Science attributes the creation of the Earth's magnetic field to the movement of electricity conducting liquids in the molten core of the Earth. Researchers have recently conducted experiments to replicate and study this mechanism.
Experiments conducted in Riga (1999) revealed for the first time that a cylindrical-shaped fluid flow of metal moving in a spiralling motion can generate a slowly growing magnetic field. This was followed by the EU research project MAGDYN (2001-2005), which aimed to show how the generated magnetic field itself is capable of persisting.
The design of these experiments and the theoretical interpretation of the data relied heavily on the statistical simulation models developed by Dr. Sasa Kenjeres and Prof. Kemal Hanjalic of Delft University of Technology's Multi Scale Physics department. Moreover, their theoretical and statistical model was the first to explain and predict the observable effects in Riga.
Based on the findings of Kenjeres and Hanjalic, a new generation of experimental facilities have now been developed in the US (Los Alamos and Maryland, among other places), Grenoble and Russia (Perm). These facilities will allow the Earth's magnetic core to be replicated more realistically than ever before. The new experiments are expected to provide valuable new insights into the Earth's magnetic field.
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MPQ scientists achieve long storage times for photonic quantum bits which break the lower bound for direct teleportation in a global quantum network.
Concerning the development of quantum memories for the realization of global quantum networks, scientists of the Quantum Dynamics Division led by Professor...
Researchers have developed a water cloaking concept based on electromagnetic forces that could eliminate an object's wake, greatly reducing its drag while...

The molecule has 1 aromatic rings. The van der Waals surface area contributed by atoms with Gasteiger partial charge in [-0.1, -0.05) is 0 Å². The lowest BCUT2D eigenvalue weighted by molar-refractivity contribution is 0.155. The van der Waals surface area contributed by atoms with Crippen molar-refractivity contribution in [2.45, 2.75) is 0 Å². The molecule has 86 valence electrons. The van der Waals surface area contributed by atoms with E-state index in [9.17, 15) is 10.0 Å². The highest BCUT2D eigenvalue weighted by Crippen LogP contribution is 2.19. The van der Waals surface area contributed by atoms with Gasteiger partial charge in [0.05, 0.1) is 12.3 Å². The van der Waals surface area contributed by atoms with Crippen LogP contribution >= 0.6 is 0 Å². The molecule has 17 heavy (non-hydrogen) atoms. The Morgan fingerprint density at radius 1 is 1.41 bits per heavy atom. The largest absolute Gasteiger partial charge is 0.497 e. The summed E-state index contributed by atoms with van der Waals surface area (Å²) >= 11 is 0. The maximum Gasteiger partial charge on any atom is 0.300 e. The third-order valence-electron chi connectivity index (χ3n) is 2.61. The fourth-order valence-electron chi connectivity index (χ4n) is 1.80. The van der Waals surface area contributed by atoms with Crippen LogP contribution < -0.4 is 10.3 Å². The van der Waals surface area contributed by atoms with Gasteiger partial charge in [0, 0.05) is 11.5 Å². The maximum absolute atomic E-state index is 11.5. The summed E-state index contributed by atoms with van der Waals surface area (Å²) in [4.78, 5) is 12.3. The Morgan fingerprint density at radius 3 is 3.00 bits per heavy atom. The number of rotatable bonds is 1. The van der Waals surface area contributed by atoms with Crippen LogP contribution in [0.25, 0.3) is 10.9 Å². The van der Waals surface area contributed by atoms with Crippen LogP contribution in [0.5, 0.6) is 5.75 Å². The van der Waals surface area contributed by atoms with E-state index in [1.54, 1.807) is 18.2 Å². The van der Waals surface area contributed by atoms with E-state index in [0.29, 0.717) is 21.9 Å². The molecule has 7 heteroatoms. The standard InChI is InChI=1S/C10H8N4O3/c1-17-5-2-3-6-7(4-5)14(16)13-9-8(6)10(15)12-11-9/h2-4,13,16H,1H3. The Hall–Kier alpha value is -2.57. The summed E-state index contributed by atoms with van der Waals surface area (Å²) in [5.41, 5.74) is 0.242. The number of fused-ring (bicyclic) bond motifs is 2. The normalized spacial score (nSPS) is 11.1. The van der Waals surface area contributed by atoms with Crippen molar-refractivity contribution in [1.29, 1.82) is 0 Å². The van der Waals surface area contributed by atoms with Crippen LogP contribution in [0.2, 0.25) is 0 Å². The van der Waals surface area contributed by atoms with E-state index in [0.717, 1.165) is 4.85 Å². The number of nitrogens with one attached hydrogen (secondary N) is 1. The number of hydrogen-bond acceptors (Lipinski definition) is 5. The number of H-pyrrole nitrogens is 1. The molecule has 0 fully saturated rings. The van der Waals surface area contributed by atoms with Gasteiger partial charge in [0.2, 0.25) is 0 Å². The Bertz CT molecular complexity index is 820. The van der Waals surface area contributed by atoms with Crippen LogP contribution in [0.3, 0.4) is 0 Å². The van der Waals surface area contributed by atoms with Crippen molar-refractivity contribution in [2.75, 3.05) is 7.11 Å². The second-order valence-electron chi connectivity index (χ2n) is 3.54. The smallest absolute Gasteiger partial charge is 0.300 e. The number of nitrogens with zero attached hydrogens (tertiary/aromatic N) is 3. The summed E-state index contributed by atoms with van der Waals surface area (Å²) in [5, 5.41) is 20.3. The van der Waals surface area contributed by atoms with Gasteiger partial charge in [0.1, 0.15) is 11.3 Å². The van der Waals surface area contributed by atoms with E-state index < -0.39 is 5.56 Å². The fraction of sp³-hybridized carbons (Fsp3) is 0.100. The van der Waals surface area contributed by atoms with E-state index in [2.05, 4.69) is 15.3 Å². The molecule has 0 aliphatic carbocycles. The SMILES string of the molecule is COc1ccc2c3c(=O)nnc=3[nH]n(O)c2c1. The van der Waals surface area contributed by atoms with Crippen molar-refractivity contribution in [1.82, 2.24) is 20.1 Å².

Tiny pores at a cell's entryway act as miniature bouncers, letting in some electrically charged atoms--ions--but blocking others. Operating as exquisitely sensitive filters, these "ion channels" play a critical role in biological functions such as muscle contraction and the firing of brain cells.
To rapidly transport the right ions through the cell membrane, the tiny channels rely on a complex interplay between the ions and surrounding molecules,...
The miniaturization of the current technology of storage media is hindered by fundamental limits of quantum mechanics. A new approach consists in using so-called spin-crossover molecules as the smallest possible storage unit. Similar to normal hard drives, these special molecules can save information via their magnetic state. A research team from Kiel University has now managed to successfully place a new class of spin-crossover molecules onto a surface and to improve the molecule’s storage capacity. The storage density of conventional hard drives could therefore theoretically be increased by more than one hundred fold. The study has been published in the scientific journal Nano Letters.
Over the past few years, the building blocks of storage media have gotten ever smaller. But further miniaturization of the current technology is hindered by...
With innovative experiments, researchers at the Helmholtz-Zentrums Geesthacht and the Technical University Hamburg unravel why tiny metallic structures are extremely strong
Light-weight and simultaneously strong – porous metallic nanomaterials promise interesting applications as, for instance, for future aeroplanes with enhanced...
11.12.2017 | Event News
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